original. It is basically isolated on an island between NBC and the
Acapulco Restaurant. When I heard about all the hoops city officials
wanted the owner of Dimples to jump through to move his restaurant, I
I'm glad to see that a compromise was reached. Secondly, I think
the Burbank resident that has a problem with the Dimples move should
instead redirect her angst toward the City Council for allowing the
Platt project to go forward. This will increase traffic -- as
compared to Dimples. It's the same story the world over: Big
developers trump small local business, thanks to greedy city
Dimples isn't the mob moving in
This is in response to Linda Matsumoto's challenge of the City
Council's decision on the conditional-use permit for Dimples
("Dimples move gets challenged," Wednesday). She states that her
attorney, Phil Berlin, says "the neighborhood will be overrun with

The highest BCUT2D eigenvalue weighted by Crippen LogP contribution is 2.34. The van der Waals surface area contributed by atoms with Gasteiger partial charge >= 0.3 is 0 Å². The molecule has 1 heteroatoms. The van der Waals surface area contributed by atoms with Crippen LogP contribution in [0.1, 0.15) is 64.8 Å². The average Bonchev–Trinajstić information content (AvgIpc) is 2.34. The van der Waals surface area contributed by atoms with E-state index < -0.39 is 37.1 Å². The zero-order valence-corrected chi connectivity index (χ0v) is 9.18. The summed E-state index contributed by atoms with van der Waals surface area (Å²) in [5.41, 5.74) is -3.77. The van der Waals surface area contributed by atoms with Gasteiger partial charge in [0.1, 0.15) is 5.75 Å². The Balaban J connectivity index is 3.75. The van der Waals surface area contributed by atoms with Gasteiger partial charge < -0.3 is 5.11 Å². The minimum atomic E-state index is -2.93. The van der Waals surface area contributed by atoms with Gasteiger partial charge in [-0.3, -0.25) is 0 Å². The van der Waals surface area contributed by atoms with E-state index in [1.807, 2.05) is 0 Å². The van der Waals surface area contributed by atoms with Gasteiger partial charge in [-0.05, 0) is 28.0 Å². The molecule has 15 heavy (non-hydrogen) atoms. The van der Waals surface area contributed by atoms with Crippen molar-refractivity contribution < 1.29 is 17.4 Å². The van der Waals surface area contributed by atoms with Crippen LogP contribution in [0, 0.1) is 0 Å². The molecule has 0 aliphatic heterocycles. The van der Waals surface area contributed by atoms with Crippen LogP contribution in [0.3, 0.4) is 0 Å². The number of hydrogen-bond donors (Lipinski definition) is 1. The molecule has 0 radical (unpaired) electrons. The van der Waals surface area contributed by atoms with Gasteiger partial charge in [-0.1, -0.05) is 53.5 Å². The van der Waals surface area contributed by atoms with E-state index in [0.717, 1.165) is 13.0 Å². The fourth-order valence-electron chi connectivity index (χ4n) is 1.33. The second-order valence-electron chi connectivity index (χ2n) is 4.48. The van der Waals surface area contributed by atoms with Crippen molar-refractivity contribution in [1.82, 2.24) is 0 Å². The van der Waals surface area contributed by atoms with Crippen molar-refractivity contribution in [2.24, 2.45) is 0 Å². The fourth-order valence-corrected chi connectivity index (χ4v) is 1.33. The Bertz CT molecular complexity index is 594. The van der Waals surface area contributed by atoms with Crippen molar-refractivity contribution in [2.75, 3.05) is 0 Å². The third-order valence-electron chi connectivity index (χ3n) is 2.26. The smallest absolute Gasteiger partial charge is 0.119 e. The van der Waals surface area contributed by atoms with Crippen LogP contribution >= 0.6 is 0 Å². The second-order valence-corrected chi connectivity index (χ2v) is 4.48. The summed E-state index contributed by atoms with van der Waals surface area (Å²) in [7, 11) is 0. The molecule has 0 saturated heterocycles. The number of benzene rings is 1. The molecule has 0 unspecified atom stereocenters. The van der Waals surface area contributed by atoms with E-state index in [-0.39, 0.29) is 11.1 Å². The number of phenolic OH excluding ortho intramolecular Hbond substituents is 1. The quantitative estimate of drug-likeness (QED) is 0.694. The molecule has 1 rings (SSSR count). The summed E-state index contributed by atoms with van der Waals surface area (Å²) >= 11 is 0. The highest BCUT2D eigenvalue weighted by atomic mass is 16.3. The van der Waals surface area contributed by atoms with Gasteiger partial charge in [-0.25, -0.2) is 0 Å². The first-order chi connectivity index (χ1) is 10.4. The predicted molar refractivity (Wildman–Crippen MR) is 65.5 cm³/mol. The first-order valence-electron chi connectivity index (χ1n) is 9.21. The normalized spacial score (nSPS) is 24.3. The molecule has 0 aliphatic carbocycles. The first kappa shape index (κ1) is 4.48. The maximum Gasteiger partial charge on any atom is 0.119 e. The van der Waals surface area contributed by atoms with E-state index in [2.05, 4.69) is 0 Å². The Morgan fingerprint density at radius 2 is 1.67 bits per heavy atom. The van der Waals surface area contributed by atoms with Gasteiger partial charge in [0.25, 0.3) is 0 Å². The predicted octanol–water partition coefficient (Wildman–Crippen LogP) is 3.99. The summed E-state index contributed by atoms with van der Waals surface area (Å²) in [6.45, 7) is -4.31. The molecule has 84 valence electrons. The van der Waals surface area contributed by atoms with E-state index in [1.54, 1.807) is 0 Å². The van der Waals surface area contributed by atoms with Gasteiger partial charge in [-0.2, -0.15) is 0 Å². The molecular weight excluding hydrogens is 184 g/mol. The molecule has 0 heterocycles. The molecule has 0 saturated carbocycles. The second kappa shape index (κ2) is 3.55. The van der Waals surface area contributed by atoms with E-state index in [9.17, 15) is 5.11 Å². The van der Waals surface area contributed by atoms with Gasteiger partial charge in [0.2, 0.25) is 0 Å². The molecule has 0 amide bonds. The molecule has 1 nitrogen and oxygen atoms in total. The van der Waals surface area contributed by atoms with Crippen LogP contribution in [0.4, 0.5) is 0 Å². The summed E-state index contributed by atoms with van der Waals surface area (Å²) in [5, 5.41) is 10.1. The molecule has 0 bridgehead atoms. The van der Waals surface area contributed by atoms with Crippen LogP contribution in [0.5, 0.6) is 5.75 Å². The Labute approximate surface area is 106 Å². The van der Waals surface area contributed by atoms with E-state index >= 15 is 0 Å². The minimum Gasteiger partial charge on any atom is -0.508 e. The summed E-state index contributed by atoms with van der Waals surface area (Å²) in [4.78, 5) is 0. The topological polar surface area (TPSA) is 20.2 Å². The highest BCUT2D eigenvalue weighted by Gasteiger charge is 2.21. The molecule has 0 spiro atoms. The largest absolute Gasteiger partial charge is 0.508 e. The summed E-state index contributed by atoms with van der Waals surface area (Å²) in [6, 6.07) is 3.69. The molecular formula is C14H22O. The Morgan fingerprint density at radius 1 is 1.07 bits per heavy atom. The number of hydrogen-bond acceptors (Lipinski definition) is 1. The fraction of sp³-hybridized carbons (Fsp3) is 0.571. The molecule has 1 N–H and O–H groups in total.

cars, noise and illegal activities" and that the decision "sets a
What kind of illegal activities are you talking about? Cruising,
prostitution, drug trafficking? You make it sound like the mob is
moving into your neighborhood.
This is the same business that Sal Ferraro has operated for more
than 20 years, but now that he is forced to move it a bit closer to
your part of the world, you come up with all of these wild ideas of
what is going to happen.
I'm not surprised that the City Council of Burbank has approved
the move of Dimples to the old Chadney's restaurant site. The current
council never seems to have the residents' concerns in mind when they
approve any type of action.
Just look at the project going in where Dimples currently holds
court. I believe all residential concerns with Dimples will vanish
once the new projects begin construction, and if NBC's plan to sell
off part of their property goes through, the amount of traffic
congestion will eternally gridlock that area and no one will choose
to venture over that way. Hang in there Media-area residents.